The Christian population in Palestine is in steady decline, and in Gaza, the situation is even more precarious.
Bethlehem, West Bank
The Palestinian Authority has asked municipalities to tone down their public Christmas celebrations this year amid escalating violence between Palestinians and Israelis.
Hanna Amireh, who heads a government committee on churches in the West Bank, confirmed the Palestinian Authority is requesting “a certain decrease” in festivities following the deaths of dozens of Palestinians since mid-September. The majority of them were killed during clashes with Israeli forces or carrying out terrorist attacks, according to the Israeli government.
Christian leaders in the Holy Land hope two new Palestinian saints will become intercessors for peace and a bridge among faiths.
"I am sure they follow our situation from heaven and will continue to intercede for peace and reconciliation in the Holy Land," Auxiliary Bishop William Shomali of Jerusalem said at a news conference May 6. "Their intercession is strong and efficacious."
Despite the immense destruction still evident in Gaza following the war there last summer, the resilience of the people gave hope to 16 bishops of the Holy Land Coordination during their Jan. 11-12 visit to the Gaza Strip.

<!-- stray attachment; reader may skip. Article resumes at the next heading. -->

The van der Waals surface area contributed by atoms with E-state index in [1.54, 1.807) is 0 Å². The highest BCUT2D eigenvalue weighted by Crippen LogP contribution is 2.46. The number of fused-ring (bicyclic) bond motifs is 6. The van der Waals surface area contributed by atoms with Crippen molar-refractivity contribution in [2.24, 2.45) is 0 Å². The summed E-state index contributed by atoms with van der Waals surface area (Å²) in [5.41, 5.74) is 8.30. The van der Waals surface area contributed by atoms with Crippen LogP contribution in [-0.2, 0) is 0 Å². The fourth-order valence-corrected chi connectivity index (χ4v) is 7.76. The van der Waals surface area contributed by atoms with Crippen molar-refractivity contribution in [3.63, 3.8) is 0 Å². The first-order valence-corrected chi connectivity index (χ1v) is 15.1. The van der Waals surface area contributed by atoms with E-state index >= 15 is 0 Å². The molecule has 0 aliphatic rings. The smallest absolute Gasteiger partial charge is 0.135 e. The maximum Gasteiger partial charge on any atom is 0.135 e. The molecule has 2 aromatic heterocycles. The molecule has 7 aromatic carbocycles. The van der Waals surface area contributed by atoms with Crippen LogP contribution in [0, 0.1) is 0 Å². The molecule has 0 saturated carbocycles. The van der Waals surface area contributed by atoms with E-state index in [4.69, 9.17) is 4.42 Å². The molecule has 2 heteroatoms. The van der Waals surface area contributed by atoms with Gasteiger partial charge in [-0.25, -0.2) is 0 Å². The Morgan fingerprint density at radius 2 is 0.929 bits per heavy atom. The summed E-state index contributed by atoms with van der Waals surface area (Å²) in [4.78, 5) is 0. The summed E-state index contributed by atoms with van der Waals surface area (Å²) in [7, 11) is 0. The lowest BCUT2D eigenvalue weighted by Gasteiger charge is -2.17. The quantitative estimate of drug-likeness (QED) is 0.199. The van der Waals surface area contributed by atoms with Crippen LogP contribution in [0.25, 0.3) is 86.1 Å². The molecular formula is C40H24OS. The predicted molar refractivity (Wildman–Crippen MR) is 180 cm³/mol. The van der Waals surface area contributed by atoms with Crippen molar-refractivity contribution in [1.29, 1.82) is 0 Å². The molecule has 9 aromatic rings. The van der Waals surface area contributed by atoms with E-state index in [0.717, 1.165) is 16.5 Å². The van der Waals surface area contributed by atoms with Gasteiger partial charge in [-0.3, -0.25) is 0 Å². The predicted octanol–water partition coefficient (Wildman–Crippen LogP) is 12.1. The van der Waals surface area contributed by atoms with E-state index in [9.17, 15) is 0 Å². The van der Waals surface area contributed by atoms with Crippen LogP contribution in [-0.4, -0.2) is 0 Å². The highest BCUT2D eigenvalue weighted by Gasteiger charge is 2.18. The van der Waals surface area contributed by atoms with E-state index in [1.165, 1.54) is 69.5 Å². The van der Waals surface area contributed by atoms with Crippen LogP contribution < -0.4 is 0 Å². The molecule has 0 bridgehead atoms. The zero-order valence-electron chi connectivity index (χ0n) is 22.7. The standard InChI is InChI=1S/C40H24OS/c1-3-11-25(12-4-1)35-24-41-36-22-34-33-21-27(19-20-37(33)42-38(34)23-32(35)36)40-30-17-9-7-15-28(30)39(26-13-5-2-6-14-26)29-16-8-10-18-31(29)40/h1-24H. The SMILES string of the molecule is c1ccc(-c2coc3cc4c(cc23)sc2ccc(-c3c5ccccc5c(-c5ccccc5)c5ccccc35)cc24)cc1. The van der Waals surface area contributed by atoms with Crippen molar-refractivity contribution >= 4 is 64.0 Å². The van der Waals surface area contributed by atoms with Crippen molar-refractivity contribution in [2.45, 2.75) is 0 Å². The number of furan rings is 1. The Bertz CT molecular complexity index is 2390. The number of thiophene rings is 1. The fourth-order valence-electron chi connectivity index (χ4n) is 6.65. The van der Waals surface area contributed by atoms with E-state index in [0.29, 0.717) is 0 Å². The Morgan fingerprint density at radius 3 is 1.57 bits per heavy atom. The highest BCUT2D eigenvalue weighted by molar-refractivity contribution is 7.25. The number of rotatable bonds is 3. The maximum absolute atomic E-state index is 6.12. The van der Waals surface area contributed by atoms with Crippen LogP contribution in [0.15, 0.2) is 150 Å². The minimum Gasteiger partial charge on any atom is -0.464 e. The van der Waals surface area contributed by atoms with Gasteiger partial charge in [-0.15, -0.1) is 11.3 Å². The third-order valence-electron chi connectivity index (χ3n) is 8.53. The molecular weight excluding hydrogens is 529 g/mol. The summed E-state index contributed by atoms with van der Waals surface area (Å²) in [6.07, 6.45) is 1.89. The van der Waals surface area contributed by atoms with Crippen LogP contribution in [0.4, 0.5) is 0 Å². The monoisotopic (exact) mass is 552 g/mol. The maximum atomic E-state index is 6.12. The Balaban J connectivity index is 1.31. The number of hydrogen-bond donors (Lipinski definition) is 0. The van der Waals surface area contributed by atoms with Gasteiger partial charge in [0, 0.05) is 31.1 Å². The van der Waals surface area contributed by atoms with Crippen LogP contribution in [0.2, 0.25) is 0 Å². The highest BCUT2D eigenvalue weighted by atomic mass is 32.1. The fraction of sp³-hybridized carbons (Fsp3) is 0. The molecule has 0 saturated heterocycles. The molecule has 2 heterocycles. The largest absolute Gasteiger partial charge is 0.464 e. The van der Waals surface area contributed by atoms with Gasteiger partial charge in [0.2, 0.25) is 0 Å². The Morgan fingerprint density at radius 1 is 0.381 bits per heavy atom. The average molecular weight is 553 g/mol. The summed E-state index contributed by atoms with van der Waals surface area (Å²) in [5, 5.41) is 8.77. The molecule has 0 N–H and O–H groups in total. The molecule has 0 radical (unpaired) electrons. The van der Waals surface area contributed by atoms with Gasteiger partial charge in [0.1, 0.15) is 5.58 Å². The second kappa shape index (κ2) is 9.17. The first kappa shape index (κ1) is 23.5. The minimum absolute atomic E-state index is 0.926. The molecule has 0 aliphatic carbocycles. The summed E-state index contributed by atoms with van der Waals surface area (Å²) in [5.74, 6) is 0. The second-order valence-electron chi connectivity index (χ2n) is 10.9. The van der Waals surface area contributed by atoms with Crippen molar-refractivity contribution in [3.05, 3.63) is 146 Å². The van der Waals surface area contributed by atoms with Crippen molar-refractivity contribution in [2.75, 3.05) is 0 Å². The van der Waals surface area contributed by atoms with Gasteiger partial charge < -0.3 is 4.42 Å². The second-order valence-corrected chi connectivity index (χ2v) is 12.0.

One boy's words continued to resonate with Bishop Oscar Cantu of Las Cruces, N.M. The boy, who was the last student to speak to the bishops before they left Holy Family School in Gaza, told them he simply wanted dignity.
Despite insisting that his three-day trip in the Middle East would be “strictly religious,” Pope Francis dove headfirst into the political situation.
A lack of courageous leadership has hampered the peace process, one woman said. "How many courageous hearts do we have in the world? Francis is a courageous heart."
The Ma'an lil-Hayat workshop is in full swing as adults shape felted wool into round balls for a large order of sheep to fill people's Nativity scenes.
Ma'an lil-Hayat -- Arabic for "Together for Life" -- is part of the international L'Arche network founded in 1964 by Canadian Catholic Jean Vanier for people with intellectual disabilities. The workshop takes a local resource closely associated with the Christmas story -- sheep wool -- and uses it to bring dignity and recognition to a population often overlooked in Palestinian society.